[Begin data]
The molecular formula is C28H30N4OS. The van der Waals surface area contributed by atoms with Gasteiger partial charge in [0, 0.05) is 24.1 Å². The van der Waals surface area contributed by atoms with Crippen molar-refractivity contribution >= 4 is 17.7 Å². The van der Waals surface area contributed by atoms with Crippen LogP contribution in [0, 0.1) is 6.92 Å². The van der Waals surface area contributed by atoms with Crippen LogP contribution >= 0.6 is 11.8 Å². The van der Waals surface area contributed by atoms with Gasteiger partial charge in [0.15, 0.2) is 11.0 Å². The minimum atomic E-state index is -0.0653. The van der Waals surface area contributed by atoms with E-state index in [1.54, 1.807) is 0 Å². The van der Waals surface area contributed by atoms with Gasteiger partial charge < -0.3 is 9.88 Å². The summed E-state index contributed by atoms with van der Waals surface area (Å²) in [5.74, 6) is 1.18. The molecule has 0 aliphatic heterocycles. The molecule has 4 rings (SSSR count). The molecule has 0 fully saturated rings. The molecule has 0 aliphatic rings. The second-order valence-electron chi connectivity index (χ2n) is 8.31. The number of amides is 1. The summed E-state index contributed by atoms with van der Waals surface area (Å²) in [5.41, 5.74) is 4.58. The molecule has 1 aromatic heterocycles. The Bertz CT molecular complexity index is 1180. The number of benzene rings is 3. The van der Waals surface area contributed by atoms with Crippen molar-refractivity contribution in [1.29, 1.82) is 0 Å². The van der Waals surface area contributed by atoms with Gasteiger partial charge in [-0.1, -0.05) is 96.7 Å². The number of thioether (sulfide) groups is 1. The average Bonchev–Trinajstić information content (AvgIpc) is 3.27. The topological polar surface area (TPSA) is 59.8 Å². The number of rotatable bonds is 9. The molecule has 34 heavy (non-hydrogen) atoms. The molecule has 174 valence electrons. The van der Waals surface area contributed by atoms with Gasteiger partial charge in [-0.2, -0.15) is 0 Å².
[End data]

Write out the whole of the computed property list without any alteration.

The molecular formula is C28H30N4OS. The van der Waals surface area contributed by atoms with Gasteiger partial charge in [0, 0.05) is 24.1 Å². The van der Waals surface area contributed by atoms with Crippen molar-refractivity contribution >= 4 is 17.7 Å². The van der Waals surface area contributed by atoms with Crippen LogP contribution in [0, 0.1) is 6.92 Å². The van der Waals surface area contributed by atoms with Crippen LogP contribution >= 0.6 is 11.8 Å². The van der Waals surface area contributed by atoms with Gasteiger partial charge in [0.15, 0.2) is 11.0 Å². The minimum atomic E-state index is -0.0653. The van der Waals surface area contributed by atoms with E-state index in [1.54, 1.807) is 0 Å². The van der Waals surface area contributed by atoms with Gasteiger partial charge < -0.3 is 9.88 Å². The summed E-state index contributed by atoms with van der Waals surface area (Å²) in [5.74, 6) is 1.18. The molecule has 0 aliphatic heterocycles. The molecule has 4 rings (SSSR count). The molecule has 0 fully saturated rings. The molecule has 0 aliphatic rings. The second-order valence-electron chi connectivity index (χ2n) is 8.31. The number of amides is 1. The summed E-state index contributed by atoms with van der Waals surface area (Å²) in [5.41, 5.74) is 4.58. The molecule has 1 aromatic heterocycles. The Bertz CT molecular complexity index is 1180. The number of benzene rings is 3. The van der Waals surface area contributed by atoms with Crippen molar-refractivity contribution in [1.29, 1.82) is 0 Å². The van der Waals surface area contributed by atoms with Gasteiger partial charge in [-0.1, -0.05) is 96.7 Å². The number of thioether (sulfide) groups is 1. The average Bonchev–Trinajstić information content (AvgIpc) is 3.27. The topological polar surface area (TPSA) is 59.8 Å². The number of rotatable bonds is 9. The molecule has 34 heavy (non-hydrogen) atoms. The molecule has 174 valence electrons. The van der Waals surface area contributed by atoms with Gasteiger partial charge in [-0.2, -0.15) is 0 Å².